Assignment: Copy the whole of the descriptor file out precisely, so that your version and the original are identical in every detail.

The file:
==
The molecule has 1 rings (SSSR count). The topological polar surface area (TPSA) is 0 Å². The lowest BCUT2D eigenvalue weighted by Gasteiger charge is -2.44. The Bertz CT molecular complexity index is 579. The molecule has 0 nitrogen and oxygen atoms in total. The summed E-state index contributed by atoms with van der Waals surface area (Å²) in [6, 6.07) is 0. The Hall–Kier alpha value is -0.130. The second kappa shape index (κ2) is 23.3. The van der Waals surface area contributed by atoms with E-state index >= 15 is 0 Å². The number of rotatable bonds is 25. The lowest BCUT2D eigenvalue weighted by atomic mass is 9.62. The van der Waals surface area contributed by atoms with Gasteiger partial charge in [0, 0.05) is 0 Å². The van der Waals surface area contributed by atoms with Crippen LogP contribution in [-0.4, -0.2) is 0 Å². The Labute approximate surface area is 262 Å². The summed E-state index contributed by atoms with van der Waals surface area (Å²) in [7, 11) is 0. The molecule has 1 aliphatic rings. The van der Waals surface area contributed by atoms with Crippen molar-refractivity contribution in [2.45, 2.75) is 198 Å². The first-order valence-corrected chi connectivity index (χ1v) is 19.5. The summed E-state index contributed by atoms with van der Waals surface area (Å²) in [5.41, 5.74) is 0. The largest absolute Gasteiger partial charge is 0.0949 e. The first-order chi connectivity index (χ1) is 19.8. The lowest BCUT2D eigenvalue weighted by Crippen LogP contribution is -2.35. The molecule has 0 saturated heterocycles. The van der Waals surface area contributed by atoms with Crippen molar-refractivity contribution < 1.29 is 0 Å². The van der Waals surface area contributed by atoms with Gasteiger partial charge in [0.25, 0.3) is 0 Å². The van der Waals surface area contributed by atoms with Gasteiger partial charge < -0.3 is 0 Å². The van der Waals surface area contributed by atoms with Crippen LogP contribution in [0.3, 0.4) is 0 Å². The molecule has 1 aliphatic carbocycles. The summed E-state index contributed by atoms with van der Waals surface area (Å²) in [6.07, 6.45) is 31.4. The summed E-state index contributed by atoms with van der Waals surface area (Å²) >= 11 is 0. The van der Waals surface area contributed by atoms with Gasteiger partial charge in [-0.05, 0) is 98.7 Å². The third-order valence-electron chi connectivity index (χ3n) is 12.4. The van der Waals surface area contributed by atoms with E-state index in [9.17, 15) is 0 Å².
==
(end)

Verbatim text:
The molecule has 1 rings (SSSR count). The topological polar surface area (TPSA) is 0 Å². The lowest BCUT2D eigenvalue weighted by Gasteiger charge is -2.44. The Bertz CT molecular complexity index is 579. The molecule has 0 nitrogen and oxygen atoms in total. The summed E-state index contributed by atoms with van der Waals surface area (Å²) in [6, 6.07) is 0. The Hall–Kier alpha value is -0.130. The second kappa shape index (κ2) is 23.3. The van der Waals surface area contributed by atoms with E-state index >= 15 is 0 Å². The number of rotatable bonds is 25. The lowest BCUT2D eigenvalue weighted by atomic mass is 9.62. The van der Waals surface area contributed by atoms with Gasteiger partial charge in [0, 0.05) is 0 Å². The van der Waals surface area contributed by atoms with Crippen LogP contribution in [-0.4, -0.2) is 0 Å². The Labute approximate surface area is 262 Å². The summed E-state index contributed by atoms with van der Waals surface area (Å²) in [7, 11) is 0. The molecule has 1 aliphatic rings. The van der Waals surface area contributed by atoms with Crippen molar-refractivity contribution in [2.45, 2.75) is 198 Å². The first-order valence-corrected chi connectivity index (χ1v) is 19.5. The summed E-state index contributed by atoms with van der Waals surface area (Å²) in [5.41, 5.74) is 0. The largest absolute Gasteiger partial charge is 0.0949 e. The first-order chi connectivity index (χ1) is 19.8. The lowest BCUT2D eigenvalue weighted by Crippen LogP contribution is -2.35. The molecule has 0 saturated heterocycles. The van der Waals surface area contributed by atoms with Crippen molar-refractivity contribution < 1.29 is 0 Å². The van der Waals surface area contributed by atoms with Gasteiger partial charge in [0.25, 0.3) is 0 Å². The van der Waals surface area contributed by atoms with Gasteiger partial charge < -0.3 is 0 Å². The van der Waals surface area contributed by atoms with Crippen LogP contribution in [0.3, 0.4) is 0 Å². The molecule has 1 aliphatic carbocycles. The summed E-state index contributed by atoms with van der Waals surface area (Å²) in [6.07, 6.45) is 31.4. The summed E-state index contributed by atoms with van der Waals surface area (Å²) >= 11 is 0. The van der Waals surface area contributed by atoms with Gasteiger partial charge in [-0.05, 0) is 98.7 Å². The third-order valence-electron chi connectivity index (χ3n) is 12.4. The van der Waals surface area contributed by atoms with E-state index in [9.17, 15) is 0 Å².